We are constantly having information fed to our spinal cord from our tissues, which can in turn be send to the brain. Sometimes, this is just “noise” – signals that aren’t important enough or severe enough to be sent to the brain. We have nerves which come from our brain and travel down the spinal cord, whose job it is to inhibit this “noise” – to cancel it out and prevent it from travelling to the brain. If these signals never get to the brain, the brain doesn’t have to worry or do anything about them. These nerves are called descending modulatory systems, and they’re normally working quite a lot to cancel out the “noise” from our tissues.

When we injure ourselves, these pathways are still working, but will allow only the stronger, more important messages through to the nerve which relays to the brain.

When pain persists for a while, our brain can choose to dial these descending modulatory pathways right down, thus opening the floodgates for lots of “danger” messages to make their way to the brain, whether they be big and important or small and unimportant. This is because of what I mentioned above – if the brain’s context indicates threat, then it will “ask” for more information from the tissues by allowing more information to reach it.

The nerves themselves also contribute – when pain has persisted, the nerves become more sensitive. This means that they’re more likely to shoot a message up to brain than in times of no pain. I could do an anatomy lesson on how nerves talk to each other and how neurotransmitters work, but for simplicity’s sake, this means that the small, unimportant “danger” messages usually ignored by our nerves somewhat become available to our brain, when they’d normally just be cut off. Clever huh?

The annoying part is that perhaps the situation isn’t threatening. Perhaps the patient’s thoughts, previous experiences, emotions, stress, hormones, work situation etc, has convinced the brain that an injury is a really big deal, when really, the tissue damage is minimal. Unfortunately, our brain doesn’t, and can’t know this. It’s trying to act in our best interests given the information it has at hand.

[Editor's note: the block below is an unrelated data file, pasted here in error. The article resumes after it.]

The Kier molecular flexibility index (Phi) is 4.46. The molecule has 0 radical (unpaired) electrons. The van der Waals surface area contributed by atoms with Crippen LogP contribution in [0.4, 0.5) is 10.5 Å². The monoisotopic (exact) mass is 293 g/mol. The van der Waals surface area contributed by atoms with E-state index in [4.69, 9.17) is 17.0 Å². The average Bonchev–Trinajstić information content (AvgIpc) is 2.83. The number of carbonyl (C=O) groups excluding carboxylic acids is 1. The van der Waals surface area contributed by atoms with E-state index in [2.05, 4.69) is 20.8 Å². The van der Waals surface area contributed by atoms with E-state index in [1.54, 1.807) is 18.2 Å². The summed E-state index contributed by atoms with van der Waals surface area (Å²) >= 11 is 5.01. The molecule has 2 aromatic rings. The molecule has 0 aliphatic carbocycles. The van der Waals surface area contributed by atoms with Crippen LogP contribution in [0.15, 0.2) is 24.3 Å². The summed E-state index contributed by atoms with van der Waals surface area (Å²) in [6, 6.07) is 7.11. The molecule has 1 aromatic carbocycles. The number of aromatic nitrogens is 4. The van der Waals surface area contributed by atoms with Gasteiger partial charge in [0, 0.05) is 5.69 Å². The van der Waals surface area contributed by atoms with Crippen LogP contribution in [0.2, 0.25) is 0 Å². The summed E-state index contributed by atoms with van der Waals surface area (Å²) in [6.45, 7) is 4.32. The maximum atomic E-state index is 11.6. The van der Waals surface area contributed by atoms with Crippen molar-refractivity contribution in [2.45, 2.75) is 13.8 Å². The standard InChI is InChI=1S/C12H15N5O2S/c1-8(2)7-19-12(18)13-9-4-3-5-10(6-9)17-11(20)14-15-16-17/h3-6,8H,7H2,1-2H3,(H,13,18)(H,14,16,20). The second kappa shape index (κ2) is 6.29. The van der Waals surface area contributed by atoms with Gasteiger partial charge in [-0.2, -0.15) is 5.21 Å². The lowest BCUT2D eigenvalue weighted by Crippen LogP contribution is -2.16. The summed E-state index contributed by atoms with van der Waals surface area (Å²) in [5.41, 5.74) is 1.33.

So back to the point of this post – why do flare ups happen?

If we have been injured and have been in pain for a while, our nerves, spinal cord and brain WILL HAVE become sensitized to pain – it’s a normal, protective biological process. It DOES NOT mean that our tissues are terribly damaged, as discussed above, we can have severe pain but only minimal (or even no) tissue damage.

The sensitivity I discussed above has been shown to improve in response to exercise – by providing our nerves and spinal cord with “safe” information, we can assist in overriding the processes which cause sensitisation to happen.

Sometimes however, our brain may still have a hissy fit, and our sensitive nerves might become a bit overwhelmed. We might start lifting heavier weight – important for rehab, but unfamiliar to our bodies. This might “set off” danger messages, which our nerves and spinal cord relay to our brains because we’ve lost the filter that would normally weed them out. This absolutely can result in pain.

The key thing is that this pain is not representative of damage. We’re still doing the right thing by exercising as we are improving the sensitivity of our nerves – we can train them to be less sensitive.

In my next blog I’ll give some practical tips on managing flare ups, but until then, remember – they’re not an indication that you’ve further damaged yourself!

Until next time,

Claire